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How to Handle Different Categories: OBP

Because the standard roto format uses batting average, most analysis, rankings, and projections are based on that and the other standard roto categories. If your league uses additional categories or replaces traditional categories with new ones like average being replaced by OBP, you’re can’t just rely on the normal analysis and cheat sheets provided by fantasy sites. You’re going to have to do a little bit of extra work. The purpose of this post is to aid those playing in leagues in which OBP has replaced average as a category.

When  OBP replaces average, you can’t simply look at the guys who have the best OBPs to determine who gains an advantage in this format. What really matters is the difference between OBP and average. To determine when the difference becomes significant, I created a spreadsheet with all qualified hitters from the last three years with their OBP and average. Then I calculated the difference between those numbers,  the mean and the standard deviation for the differences. The mean was .068 and the standard deviation was .02. I then sorted the differences large to small and cut out all players that were within one standard deviation of the mean. Below are the lists of players who were more than one standard deviation from the mean.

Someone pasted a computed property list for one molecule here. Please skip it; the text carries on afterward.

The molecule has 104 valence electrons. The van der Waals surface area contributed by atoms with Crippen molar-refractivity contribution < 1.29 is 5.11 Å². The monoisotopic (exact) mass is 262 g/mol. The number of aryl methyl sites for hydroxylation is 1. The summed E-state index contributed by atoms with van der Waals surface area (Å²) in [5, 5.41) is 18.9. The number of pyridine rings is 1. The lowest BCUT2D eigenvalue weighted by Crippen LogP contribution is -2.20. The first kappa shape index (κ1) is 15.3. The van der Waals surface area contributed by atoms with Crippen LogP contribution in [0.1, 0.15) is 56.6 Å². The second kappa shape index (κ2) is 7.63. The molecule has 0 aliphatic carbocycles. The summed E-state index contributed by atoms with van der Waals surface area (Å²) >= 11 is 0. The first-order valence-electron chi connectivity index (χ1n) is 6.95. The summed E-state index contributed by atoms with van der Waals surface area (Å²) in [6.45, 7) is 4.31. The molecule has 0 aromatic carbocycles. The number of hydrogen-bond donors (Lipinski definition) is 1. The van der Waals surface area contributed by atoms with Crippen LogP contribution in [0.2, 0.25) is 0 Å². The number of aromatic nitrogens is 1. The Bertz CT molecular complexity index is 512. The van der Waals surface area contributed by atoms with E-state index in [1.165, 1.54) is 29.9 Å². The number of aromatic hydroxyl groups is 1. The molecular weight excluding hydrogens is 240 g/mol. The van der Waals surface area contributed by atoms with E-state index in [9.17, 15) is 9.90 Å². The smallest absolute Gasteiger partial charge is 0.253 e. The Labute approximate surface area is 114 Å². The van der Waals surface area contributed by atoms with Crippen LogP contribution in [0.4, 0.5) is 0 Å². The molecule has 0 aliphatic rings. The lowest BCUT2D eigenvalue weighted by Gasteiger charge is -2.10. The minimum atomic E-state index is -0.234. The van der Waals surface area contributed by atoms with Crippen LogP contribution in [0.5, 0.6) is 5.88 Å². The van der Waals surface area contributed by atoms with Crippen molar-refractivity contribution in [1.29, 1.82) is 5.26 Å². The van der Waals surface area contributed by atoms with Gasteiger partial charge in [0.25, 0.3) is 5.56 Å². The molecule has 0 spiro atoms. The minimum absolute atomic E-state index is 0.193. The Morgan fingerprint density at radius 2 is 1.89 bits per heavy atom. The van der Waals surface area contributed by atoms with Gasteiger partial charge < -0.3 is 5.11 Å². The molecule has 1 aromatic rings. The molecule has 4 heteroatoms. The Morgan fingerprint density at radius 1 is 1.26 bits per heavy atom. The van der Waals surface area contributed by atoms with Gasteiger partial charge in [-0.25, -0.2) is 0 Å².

Name AVG OBP Difference

Two Standard Deviations or More Above the Mean

Carlos Pena 0.206 0.337 0.131
Jose Bautista 0.271 0.4 0.129
Daric Barton 0.249 0.369 0.12
Adam Dunn 0.212 0.33 0.118
Prince Fielder 0.291 0.409 0.118
Lance Berkman 0.275 0.391 0.116
Carlos Santana 0.247 0.363 0.116
Joey Votto 0.321 0.434 0.113
Mark Reynolds 0.213 0.326 0.113

One Standard Deviation or More Above the Mean

Kevin Youkilis 0.264 0.372 0.108
Josh Willingham 0.257 0.361 0.104
John Jaso 0.256 0.36 0.104
Chase Utley 0.264 0.367 0.103
Ben Zobrist 0.259 0.359 0.1
Alex Avila 0.26 0.358 0.098
Carlos Quentin 0.251 0.349 0.098
Todd Helton 0.27 0.366 0.096
Brett Gardner 0.269 0.365 0.096
Travis Hafner 0.267 0.363 0.096
David Ortiz 0.296 0.391 0.095
Dan Uggla 0.248 0.343 0.095